How to determine caregiver stress

Todays post is part of our ongoing series, The Encompass Way. Here, we’ll go over many of the steps involved in setting up a comprehensive care plan, which helps us to provide seniors and their families a complete understanding of the available care options and helps them maneuver through the challenges of the system.

home care omaha dementiaThe following Burden Interview has been specially designed to reflect the stresses experienced by caregivers of dementia patients. It can be completed by caregivers themselves or as part of an interview. Caregivers are asked to respond to a series of 22 questions about the impact of the patient’s disabilities on their life. For each item, caregivers are to indicate how often they felt that way (never, rarely, sometimes, quite frequently or nearly always).

Scoring the test

The Burden Interview is scored by adding the numbered responses of the individual items. Higher scores indicate greater caregiver distress. The Burden Interview, however, should not be taken as the only indicator of the caregiver’s emotional state. Clinical observations and other instruments, such as measures of depression, should be used to supplement this measure.

Norms for the Burden Interview have not been computed, but estimates of the degree of burden can be made from preliminary findings. These are:

  • 0-20 — Little or no burden
  • 21-40 — Mid to moderate burden
  • 41-60 — Moderate to severe burden
  • 61-80 — Severe burden

Instructions

The following is a list of statements which reflect how people sometimes feel when taking care of another person. After each statement, indicate how often you feel that way and score accordingly: never (0), rarely (1), sometimes (2), quite frequently (3) or nearly always (4). There are no right or wrong answers.

1. Do you feel that your relative asks for more help than he or she needs?

2. Do you feel that, because of the time you spend with your relative, you don’t have enough time for yourself?

3. Do you feel stressed between caring for your relative and trying to meet other responsibilities for your family or work?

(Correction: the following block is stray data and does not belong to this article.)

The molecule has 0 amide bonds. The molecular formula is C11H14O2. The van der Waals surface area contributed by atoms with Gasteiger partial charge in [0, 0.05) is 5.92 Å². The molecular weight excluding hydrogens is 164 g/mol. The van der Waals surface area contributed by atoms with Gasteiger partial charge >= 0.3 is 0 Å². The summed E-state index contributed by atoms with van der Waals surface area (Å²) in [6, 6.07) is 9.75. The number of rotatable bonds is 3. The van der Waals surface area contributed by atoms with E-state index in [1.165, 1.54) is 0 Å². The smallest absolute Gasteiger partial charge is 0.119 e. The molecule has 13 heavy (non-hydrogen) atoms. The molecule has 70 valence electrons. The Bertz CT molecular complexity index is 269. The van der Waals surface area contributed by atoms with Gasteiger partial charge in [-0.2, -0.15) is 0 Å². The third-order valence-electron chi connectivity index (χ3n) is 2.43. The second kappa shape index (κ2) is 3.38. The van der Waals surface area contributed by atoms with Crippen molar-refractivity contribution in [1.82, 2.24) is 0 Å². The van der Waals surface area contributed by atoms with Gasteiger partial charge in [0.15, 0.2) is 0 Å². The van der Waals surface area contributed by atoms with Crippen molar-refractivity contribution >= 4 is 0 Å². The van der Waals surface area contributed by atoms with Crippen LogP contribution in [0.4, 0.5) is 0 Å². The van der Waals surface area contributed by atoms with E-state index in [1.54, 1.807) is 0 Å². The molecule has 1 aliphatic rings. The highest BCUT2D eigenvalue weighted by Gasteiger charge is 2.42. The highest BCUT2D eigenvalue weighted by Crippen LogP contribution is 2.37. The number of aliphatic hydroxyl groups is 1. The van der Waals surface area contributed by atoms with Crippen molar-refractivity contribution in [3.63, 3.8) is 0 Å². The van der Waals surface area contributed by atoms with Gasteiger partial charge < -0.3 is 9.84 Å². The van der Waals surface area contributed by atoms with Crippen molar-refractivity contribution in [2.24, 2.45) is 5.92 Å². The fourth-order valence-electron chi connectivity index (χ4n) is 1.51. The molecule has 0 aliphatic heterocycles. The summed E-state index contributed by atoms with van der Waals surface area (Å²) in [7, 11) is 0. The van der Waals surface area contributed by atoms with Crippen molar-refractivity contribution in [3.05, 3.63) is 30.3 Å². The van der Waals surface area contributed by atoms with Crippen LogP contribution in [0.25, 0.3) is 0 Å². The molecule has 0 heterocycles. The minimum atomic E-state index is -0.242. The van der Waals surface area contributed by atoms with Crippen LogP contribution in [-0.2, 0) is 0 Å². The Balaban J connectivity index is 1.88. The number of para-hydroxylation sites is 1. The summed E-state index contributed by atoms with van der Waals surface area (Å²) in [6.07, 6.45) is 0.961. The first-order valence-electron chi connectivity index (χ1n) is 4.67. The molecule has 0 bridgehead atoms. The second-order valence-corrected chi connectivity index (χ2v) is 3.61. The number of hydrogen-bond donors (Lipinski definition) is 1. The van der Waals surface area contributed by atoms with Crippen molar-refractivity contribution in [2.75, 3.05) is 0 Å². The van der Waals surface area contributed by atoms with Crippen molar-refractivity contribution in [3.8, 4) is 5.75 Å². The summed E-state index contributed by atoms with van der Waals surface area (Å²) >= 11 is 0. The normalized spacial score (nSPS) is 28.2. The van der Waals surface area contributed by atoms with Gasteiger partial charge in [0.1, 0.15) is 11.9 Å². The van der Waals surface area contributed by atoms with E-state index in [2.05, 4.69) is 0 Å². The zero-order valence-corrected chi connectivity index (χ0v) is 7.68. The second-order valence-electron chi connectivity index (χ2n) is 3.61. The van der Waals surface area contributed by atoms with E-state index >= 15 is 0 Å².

4. Do you feel embarrassed about your relative’s behavior?

5. Do you feel angry when you are around your relative?

6. Do you feel that your relative currently affects your relationship with other family members?

7. Are you afraid about what the future holds for your relative?

8. Do you feel that your relative is dependent upon you?

9. Do you feel strained when you are around your relative?

10. Do you feel that your health has suffered because of your involvement with your relative?

11. Do you feel that you don’t have as much privacy as you would like because of your relative?

12. Do you feel that your social life has suffered because you are caring for your relative?

13. Do you feel uncomfortable having your friends over because of your relative?

14. Do you feel your relative expects you to take care of him or her as if you were the only person he or she could depend on?

15. Do you feel that you don’t have enough money to take care of your relative in addition to the rest of your expenses?

16. Do you feel that you will be unable to take care of your relative much longer?

17. Do you feel that you have lost control of your life since your relative’s death?

18. Do you wish that you could just leave the care of your relative to someone else?

19. Do you feel uncertain about what to do about your relative?

20. Do you feel that you should be doing more for your relative?

21. Do you feel that you could do a better job in caring for your relative?

22. Overall, how burdened do you feel in caring for your relative?

Sources consulted:

  • Brown, JL, Potter JF, Foster BG. Caregiver burden should be evaluated during geriatric assessment. J Am Geriatr Soc. 1990; 38 (4): 455-460.
  • Cummings JL, Frank JC, Cherry D et al. Guidelines for managing Alzheimer’s disease: part I. Assessment. Am Fam Physician. 2002; 65 (11): 2263-2272.
  • Council on Scientific Affairs, American Medical Association. Physicians and family caregivers: a model for partnership. Council report. JAMA. 1993; 269 (10): 1282-1284.
  • Rankin ED, Haut MW, Keefover RW, Franzen MD. The establishment of clinical cutoffs in measuring caregiver burden in dementia. Gerontologist. 1994; 34 (6): 828-832.
  • Zarit SH, Reever KE, Back-Peterson J. Relatives of the impaired elderly: correlates of feelings of burden. Gerontologist. 1980; 20 (6): 649-655.

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